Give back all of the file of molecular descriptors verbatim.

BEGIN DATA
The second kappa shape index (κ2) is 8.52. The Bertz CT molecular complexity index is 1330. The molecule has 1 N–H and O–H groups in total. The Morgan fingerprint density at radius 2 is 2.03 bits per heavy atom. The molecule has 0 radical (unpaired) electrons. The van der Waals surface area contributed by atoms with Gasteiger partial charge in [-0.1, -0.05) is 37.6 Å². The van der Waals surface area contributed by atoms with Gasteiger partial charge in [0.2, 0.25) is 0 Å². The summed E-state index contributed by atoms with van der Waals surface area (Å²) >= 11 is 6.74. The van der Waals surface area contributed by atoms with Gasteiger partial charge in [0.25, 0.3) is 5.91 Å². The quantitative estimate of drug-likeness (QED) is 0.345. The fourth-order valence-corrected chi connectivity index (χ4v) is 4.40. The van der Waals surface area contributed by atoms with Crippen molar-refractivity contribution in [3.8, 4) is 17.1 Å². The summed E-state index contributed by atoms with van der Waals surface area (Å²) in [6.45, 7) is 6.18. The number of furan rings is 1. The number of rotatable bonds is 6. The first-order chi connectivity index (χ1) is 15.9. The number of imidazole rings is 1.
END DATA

The second kappa shape index (κ2) is 8.52. The Bertz CT molecular complexity index is 1330. The molecule has 1 N–H and O–H groups in total. The Morgan fingerprint density at radius 2 is 2.03 bits per heavy atom. The molecule has 0 radical (unpaired) electrons. The van der Waals surface area contributed by atoms with Gasteiger partial charge in [-0.1, -0.05) is 37.6 Å². The van der Waals surface area contributed by atoms with Gasteiger partial charge in [0.2, 0.25) is 0 Å². The summed E-state index contributed by atoms with van der Waals surface area (Å²) >= 11 is 6.74. The van der Waals surface area contributed by atoms with Gasteiger partial charge in [0.25, 0.3) is 5.91 Å². The quantitative estimate of drug-likeness (QED) is 0.345. The fourth-order valence-corrected chi connectivity index (χ4v) is 4.40. The van der Waals surface area contributed by atoms with Crippen molar-refractivity contribution in [3.8, 4) is 17.1 Å². The summed E-state index contributed by atoms with van der Waals surface area (Å²) in [6.45, 7) is 6.18. The number of furan rings is 1. The number of rotatable bonds is 6. The first-order chi connectivity index (χ1) is 15.9. The number of imidazole rings is 1.